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Idaho’s COVID crisis persists, and it’s flu season. What’s that mean for health care?

·4 min read

After more than a month with crisis standards of care activated statewide, the number of COVID-19 patients at Idaho hospitals has begun, slowly, to fall. But many hospitals are still quite full, and with colder weather and winter approaching, the coronavirus isn’t the only virus that has public health leaders concerned.

Public health leaders fear that the flu season will be resurgent this year after an unusually mild 2020-21 season, when many more people were social distancing, wearing masks, and working or doing schoolwork remotely.

Though most people who come down with the flu do not require hospitalization, some do, especially those with underlying conditions or those who are elderly or very young, according to the Idaho Department of Health and Welfare. Since 2010, the flu has hospitalized between 140,000 and 710,000 Americans each year and killed between 12,000 and 52,000 Americans annually, according to estimates from the Centers for Disease Control and Prevention.

“We are very concerned that an influx of influenza hospitalizations will put an increased strain on hospitals, just as we are starting to see some improvement in hospitalization rates due to COVID-19, potentially prolonging the need for crisis standards of care,” Dr. Christine Hahn, Idaho’s state epidemiologist, said in an email to the Idaho Statesman.

Crisis standards were activated statewide on Sept. 16 at the request of St. Luke’s Health System, the state’s largest health care provider. Since then, St. Luke’s hospitals — as well as others in Idaho — have been stretching nursing ratios and stopping nonemergency surgeries to make room for the high numbers of patients.

“The concern that we have within the hospital system about flu season is, ‘How bad could it be?’” Dr. Joshua Kern, chief medical officer for St. Luke’s hospitals in the Magic Valley, Wood River Valley and Jerome, told the Statesman. “Because our resources are already strained.”

Kern said St. Luke’s is operating at about 130% of normal capacity.

“If we go into a bad flu season, that would really strain us to the point of continuing to have difficulty taking care of all the patients.”

He also noted that studies have shown that coming down with a dual infection — having both COVID-19 and influenza at the same time — puts people at higher risk of severe illness. Kern said he has already heard about hospitals in the state seeing patients with co-infections.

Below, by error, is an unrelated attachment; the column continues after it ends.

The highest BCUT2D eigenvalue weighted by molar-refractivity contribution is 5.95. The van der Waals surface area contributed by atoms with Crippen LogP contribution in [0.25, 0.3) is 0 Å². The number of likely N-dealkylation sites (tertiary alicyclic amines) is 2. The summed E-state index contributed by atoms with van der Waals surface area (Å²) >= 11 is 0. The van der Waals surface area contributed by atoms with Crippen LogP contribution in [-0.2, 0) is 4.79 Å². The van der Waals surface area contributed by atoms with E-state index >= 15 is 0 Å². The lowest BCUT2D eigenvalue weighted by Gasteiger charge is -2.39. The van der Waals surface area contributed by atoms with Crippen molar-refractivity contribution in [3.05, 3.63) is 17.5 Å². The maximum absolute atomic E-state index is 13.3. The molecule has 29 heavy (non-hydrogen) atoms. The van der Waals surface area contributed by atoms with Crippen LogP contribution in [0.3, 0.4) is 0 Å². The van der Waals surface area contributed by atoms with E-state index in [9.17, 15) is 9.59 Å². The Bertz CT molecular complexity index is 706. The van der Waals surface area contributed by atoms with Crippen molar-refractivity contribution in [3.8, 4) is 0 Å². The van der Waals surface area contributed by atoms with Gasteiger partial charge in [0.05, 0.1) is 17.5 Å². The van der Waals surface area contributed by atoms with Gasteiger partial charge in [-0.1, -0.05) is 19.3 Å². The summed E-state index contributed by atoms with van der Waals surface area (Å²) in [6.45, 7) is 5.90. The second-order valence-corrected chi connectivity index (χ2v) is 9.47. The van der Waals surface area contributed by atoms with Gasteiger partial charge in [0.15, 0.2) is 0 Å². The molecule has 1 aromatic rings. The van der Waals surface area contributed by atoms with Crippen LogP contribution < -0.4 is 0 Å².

In the U.S., flu season typically begins in the fall and ends in the spring, with peak infections occurring between December and February, according to the CDC.

Historically, Idaho has one of the lowest rates of flu vaccination in the country. Among children 6 months to 17 years, just 47.3% received a flu vaccination last year, which was the sixth-lowest of any state. Among adults, Idaho had the 10th-lowest rate of flu vaccination.

This year has seen effective COVID-19 vaccines become a somewhat partisan political issue, and Kern said he’s concerned that an increase in anti-vaccine sentiment could extend to the influenza shot.

“I think there’s reason to be concerned that it will have spillover,” he said, even though inoculations have been commonplace for a long time in the U.S. The flu vaccine was first licensed for use in the general population in 1945, according to the CDC.

When should you get your flu shot?

According to the CDC, most Americans should aim to be vaccinated by the end of October. Kern said he’s heard from some patients who wait longer out of a concern that the immunization might wear off before the end of flu season.

He said they shouldn’t worry.

“There really is no reason to wait,” he said. “The flu shot does give you good immunity ... well into next year.”

Kern also addressed something he says he hears a lot from people, which is, “I get the flu every year and it’s no big deal.”

“The reality is that influenza makes people really doggone sick,” he said, noting that many probably just had a cold but think they had the flu.

“Nobody gets the actual influenza (virus) and says, ‘That was no big deal,’” he said.

Kern added that “the safety of our vaccines, both COVID and influenza, is way higher than the safety of getting the viruses.”

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